According to experts, the bill is a breach of international law. Boris Johnson has partially undermined the valid, laboriously negotiated deal with the EU so far. Specifically, the law also deals with special rules for Northern Ireland, which are intended to prevent a hard border between the EU and Ireland. At the centre of the dispute is a regulation that allows the British government to unilaterally lift obligations to declare exports. However, this could jeopardize proper customs and tax enforcement throughout the Union.
The EU has made it unmistakably clear that the internal market bill must not violate the international legal agreements in the withdrawal agreement. There can only be a trade agreement with a functioning border regime on the island of Ireland. Anything else would be an attack on the EU internal market. Only with a border regime the internal market will function which is the home market of our industry.
Despite the almost hopeless situation, BDI is in favour of continuing the negotiations. It supports the EU's negotiating line: a future agreement without clear rules for fair competition would be unacceptable. There is little time left because of the deadlines in legislative procedures. Both sides must find a result by the end of October. This will be a challenge as the Johnson administration has damaged its credibility. It risks failure and thus massive damage to companies and their employees at home.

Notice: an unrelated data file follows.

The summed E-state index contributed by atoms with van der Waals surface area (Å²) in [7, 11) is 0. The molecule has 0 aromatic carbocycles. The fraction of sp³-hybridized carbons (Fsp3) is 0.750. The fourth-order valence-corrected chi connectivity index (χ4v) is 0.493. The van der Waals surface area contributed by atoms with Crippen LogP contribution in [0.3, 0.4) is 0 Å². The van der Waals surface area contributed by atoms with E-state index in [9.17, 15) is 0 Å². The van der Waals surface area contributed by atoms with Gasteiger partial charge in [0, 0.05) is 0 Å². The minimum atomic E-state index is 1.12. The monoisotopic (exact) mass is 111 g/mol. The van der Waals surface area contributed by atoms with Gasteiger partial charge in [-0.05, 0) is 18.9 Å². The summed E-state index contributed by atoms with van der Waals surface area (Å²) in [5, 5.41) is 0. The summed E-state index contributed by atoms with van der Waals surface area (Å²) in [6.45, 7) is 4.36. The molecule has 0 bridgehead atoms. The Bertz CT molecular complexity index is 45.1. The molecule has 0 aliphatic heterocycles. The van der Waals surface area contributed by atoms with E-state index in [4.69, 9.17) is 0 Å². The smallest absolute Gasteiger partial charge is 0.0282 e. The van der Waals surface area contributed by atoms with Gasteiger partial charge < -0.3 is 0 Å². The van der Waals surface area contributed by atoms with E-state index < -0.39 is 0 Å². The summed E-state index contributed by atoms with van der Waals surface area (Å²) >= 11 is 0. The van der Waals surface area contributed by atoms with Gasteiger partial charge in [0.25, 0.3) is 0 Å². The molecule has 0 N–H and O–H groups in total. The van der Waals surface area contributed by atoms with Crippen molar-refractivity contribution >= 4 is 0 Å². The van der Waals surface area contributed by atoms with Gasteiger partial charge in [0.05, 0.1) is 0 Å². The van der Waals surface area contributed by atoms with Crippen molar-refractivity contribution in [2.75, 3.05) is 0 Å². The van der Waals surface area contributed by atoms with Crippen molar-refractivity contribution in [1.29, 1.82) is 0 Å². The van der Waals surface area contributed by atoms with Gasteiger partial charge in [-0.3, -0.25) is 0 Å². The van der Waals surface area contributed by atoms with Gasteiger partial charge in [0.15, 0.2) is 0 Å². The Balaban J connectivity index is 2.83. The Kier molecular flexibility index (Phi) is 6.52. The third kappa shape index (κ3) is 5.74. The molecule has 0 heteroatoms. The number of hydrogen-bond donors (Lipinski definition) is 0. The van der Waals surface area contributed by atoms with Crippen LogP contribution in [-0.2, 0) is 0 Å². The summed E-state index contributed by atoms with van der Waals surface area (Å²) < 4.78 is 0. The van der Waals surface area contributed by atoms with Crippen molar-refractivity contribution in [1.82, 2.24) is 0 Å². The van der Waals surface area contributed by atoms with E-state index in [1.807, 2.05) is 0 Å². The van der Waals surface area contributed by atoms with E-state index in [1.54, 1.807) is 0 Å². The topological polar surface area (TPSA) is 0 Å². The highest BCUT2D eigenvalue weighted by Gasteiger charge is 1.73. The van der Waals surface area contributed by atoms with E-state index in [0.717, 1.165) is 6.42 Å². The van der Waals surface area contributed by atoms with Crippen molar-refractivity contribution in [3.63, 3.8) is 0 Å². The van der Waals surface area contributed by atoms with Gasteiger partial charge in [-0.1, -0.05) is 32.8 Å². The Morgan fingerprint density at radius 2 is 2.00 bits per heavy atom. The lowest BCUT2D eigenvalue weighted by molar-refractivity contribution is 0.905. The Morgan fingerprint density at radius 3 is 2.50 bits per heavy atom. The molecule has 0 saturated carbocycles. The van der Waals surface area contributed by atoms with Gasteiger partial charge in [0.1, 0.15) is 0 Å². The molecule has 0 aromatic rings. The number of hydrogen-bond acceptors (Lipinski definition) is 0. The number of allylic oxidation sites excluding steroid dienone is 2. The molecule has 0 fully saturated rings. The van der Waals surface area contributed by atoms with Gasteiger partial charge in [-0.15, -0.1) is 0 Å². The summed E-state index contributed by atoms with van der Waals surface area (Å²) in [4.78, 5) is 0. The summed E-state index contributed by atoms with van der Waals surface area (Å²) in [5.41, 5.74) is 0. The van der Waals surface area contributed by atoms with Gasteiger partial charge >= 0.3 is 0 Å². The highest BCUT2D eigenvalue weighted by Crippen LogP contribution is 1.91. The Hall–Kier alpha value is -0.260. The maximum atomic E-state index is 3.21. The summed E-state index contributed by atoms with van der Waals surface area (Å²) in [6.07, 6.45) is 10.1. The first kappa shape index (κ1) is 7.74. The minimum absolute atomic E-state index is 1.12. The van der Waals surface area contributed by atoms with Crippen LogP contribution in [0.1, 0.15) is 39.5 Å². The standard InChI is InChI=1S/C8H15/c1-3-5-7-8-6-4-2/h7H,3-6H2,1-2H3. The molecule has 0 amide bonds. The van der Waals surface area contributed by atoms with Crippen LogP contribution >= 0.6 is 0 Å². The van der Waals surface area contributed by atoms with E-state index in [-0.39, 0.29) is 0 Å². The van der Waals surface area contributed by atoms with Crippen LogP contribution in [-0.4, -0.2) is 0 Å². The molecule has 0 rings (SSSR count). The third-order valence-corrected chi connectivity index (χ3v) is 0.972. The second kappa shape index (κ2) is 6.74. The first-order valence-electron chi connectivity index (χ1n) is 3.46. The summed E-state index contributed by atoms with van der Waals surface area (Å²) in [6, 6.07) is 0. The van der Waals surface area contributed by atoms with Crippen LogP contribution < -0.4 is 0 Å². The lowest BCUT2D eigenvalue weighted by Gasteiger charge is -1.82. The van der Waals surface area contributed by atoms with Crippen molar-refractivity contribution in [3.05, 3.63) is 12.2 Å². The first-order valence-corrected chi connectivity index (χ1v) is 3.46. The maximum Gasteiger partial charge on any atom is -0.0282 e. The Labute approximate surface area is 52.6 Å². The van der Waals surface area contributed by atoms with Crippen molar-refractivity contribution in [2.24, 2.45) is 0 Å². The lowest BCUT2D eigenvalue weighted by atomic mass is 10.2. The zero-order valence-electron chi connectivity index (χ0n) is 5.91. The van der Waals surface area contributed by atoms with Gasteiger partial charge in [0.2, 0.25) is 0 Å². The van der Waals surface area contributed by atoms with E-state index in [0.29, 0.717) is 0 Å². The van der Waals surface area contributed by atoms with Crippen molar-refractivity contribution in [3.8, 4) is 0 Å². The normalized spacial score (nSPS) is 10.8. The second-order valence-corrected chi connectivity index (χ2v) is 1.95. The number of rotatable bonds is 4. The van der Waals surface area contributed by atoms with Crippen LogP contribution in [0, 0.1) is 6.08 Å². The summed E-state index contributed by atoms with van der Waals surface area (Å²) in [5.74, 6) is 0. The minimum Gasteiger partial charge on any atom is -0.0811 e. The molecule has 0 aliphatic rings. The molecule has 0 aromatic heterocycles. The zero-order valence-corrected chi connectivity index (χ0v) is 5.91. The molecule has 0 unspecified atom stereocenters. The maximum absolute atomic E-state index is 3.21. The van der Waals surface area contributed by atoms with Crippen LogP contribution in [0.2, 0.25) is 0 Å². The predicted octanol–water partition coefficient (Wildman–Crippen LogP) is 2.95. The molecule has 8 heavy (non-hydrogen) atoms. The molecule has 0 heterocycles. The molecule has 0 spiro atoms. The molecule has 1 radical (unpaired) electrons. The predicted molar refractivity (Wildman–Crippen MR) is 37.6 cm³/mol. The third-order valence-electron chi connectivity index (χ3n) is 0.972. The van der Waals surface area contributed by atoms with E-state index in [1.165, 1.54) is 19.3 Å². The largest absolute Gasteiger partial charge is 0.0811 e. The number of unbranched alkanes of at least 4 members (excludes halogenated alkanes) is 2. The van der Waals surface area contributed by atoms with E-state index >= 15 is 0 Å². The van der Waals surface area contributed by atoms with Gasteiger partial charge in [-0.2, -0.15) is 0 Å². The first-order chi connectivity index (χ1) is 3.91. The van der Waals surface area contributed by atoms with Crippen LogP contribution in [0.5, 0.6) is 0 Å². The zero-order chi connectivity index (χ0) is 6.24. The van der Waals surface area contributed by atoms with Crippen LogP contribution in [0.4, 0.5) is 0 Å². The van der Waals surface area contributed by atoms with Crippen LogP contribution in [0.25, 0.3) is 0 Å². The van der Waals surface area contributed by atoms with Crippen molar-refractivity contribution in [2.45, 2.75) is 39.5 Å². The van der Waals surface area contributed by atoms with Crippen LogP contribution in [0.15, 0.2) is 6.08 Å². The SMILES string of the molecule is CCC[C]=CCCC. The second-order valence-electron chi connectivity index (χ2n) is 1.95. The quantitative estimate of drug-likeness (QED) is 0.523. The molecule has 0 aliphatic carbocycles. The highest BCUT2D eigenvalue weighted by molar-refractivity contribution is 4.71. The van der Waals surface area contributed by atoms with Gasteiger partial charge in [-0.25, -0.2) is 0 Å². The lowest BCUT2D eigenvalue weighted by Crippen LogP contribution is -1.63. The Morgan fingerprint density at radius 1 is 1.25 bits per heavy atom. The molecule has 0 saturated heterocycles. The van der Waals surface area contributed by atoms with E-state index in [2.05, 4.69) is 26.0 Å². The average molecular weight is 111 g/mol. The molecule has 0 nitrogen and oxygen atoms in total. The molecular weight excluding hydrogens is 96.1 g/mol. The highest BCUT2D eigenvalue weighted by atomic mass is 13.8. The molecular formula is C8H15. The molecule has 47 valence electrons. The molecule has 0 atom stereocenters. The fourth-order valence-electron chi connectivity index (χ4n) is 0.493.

The preparations in German companies have, however, progressed independently of the events. In the BDI Deloitte-Brexit Survey of June 2020, 74 percent said they were well or very well prepared. Nevertheless, difficulties must be expected, e.g. delays at the border. In addition to the negotiations, it is important that the British customs authorities quickly create the necessary infrastructure to process trade at the borders, which will soon have to be cleared through customs in addition, at an appropriate speed.